bmbm question 

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jwilly
Posted (edited)

A previous post in this thread says that the quad guns fired in diagonal pairs, and I thought I had seen that same information elsewhere, but at 1:26 in the video above it's very clear that the guns are firing left two then right two.

Maybe different marks of the mounts...which included the mechanism to fire the individual guns...had different orders?

Edited by jwilly

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BMBM
16 minutes ago, tater said:

So why are there 2 different 20mm mounts? One is lower res than the other, and the part of the barrel that recoils is different.

Probably because Hatch and I worked different versions of the file just prior to release. Expect a cleanup and correction in upcoming patches. Hardly a showstopper in my book. The main thing is: does it work; does it fulfil a useful role, and more importantly are you having fun with it?

We ran some experiments to add wave action but were unsuccessful in the first attempt. Having another go at it.

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Scotsman
18 minutes ago, jwilly said:

A previous post in this thread says that the quad guns fired in diagonal pairs, and I thought I had seen that same information elsewhere, but at 1:26 in the video above it's very clear that the guns are firing left two then right two.

Maybe different marks of the mounts...which included the mechanism to fire the individual guns...had different orders?

No idea...but I consider video of firing like that as conclusive with regards to the manual vs power mounts. Again that is at the end of the line for the gun mount more or less so it should be in its final form I should think. From what I see in the video the rate of fire met or even exceeded spec for the octuple mount so rate of fire will stay where its at for now 

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tater
7 minutes ago, BMBM said:

Probably because Hatch and I worked different versions of the file just prior to release. Expect a cleanup and correction in upcoming patches. Hardly a showstopper in my book. The main thing is: does it work; does it fulfil a useful role, and more importantly are you having fun with it?

We ran some experiments to add wave action but were unsuccessful in the first attempt. Having another go at it.

Cool. Just throwing it out there in case you missed it. Guns seem to work as expected, just look different.

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Scotsman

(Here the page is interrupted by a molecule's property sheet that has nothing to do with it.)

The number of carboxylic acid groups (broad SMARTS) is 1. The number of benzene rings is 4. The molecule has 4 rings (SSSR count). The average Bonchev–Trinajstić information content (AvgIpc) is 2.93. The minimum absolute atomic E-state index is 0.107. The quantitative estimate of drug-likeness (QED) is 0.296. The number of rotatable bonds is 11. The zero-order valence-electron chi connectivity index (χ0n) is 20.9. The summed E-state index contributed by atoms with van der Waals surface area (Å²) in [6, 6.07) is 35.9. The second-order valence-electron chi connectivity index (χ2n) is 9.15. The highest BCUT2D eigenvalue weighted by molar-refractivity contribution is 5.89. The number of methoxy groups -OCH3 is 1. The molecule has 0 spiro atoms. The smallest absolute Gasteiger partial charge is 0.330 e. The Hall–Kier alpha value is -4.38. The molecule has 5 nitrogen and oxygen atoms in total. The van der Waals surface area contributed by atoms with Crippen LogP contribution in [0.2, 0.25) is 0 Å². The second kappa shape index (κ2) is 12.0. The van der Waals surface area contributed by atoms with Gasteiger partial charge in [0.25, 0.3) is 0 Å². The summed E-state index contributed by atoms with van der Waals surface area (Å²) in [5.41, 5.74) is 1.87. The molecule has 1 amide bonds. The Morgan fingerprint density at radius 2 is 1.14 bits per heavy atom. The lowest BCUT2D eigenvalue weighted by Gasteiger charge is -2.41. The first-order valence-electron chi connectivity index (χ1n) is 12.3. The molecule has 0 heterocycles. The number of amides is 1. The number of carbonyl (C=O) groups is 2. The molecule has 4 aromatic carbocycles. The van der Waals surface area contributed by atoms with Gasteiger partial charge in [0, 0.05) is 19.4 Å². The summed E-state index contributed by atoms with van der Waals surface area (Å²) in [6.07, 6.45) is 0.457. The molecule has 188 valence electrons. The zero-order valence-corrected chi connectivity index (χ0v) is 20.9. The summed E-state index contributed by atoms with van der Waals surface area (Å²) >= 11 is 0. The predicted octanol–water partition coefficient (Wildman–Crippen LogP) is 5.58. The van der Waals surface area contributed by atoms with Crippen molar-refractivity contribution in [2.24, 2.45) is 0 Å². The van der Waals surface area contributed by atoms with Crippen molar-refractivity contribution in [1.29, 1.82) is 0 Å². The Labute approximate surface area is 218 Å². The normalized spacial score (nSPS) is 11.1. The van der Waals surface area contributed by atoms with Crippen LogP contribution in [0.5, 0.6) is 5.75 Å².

Thanks for all the updates guys - useful for us. I consider the ROF thing put to bed for now so I am off to work other 'stuff' having to do with the naval and the harbor

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greyman
2 hours ago, jwilly said:

A previous post in this thread says that the quad guns fired in diagonal pairs, and I thought I had seen that same information elsewhere, but at 1:26 in the video above it's very clear that the guns are firing left two then right two.

Maybe different marks of the mounts...which included the mechanism to fire the individual guns...had different orders?

It must be something that showed up later. Here is a wartime clip showing the guns firing as described in the manual:

https://i.imgur.com/nBwsl7Y.mp4

For what its worth, I took the clip Scotsman posted and the wartime one here into video editing software in an attempt to make sure of the rates of fire. In the 1950 one the guns are firing at 102 rounds/min and the wartime clip above is 96 rounds/min. 

Rate of fire notwithstanding, it would be great to have the diagonal pairs firing -- it would add immensely to the pom pom 'feel'.

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jwilly

Regarding measurement of elapsed time based on image sequences in historical film:

A lot of WWII movie footage...certainly 8mm, but a lot of 16mm and 35mm too...was shot with cameras that were driven by wind-up spring motors with mechanical governors.

Battery motors of that era had imperfect speed control too, but in any case were less often used by mobile users because the batteries were lead-acid-type and therefore were much heavier.

Such spring motors had generally good governors, but they weren't perfect. It was common for them to be +/- 5% or even +/- 10% on frame rate. In cold weather, they could be much slower than -10%.

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Scotsman

I think we have done due diligence here...the post war footage is 1950 or so and I have no idea what that was shot with. I've looked at several clips and the rate of fire from timing is somewhat variable. We aren't talking a great deal of difference from say 96-98 rpm to 115 rpm...footage confirms rates of fire in-between these two as well. In the interests of KISS and until we get confirmation from a commonwealth navy source I'm going to leave things where they are. It may be a tad fast...but I think the variability is of interest too as it appears to have something to do with how the gear is being driven and motor selection/condition. I don't think there is any doubt some of these weapons were exceeding the controlled fire specification....and we know from the octuple that the guns can be allowed to free fire without harm/damage.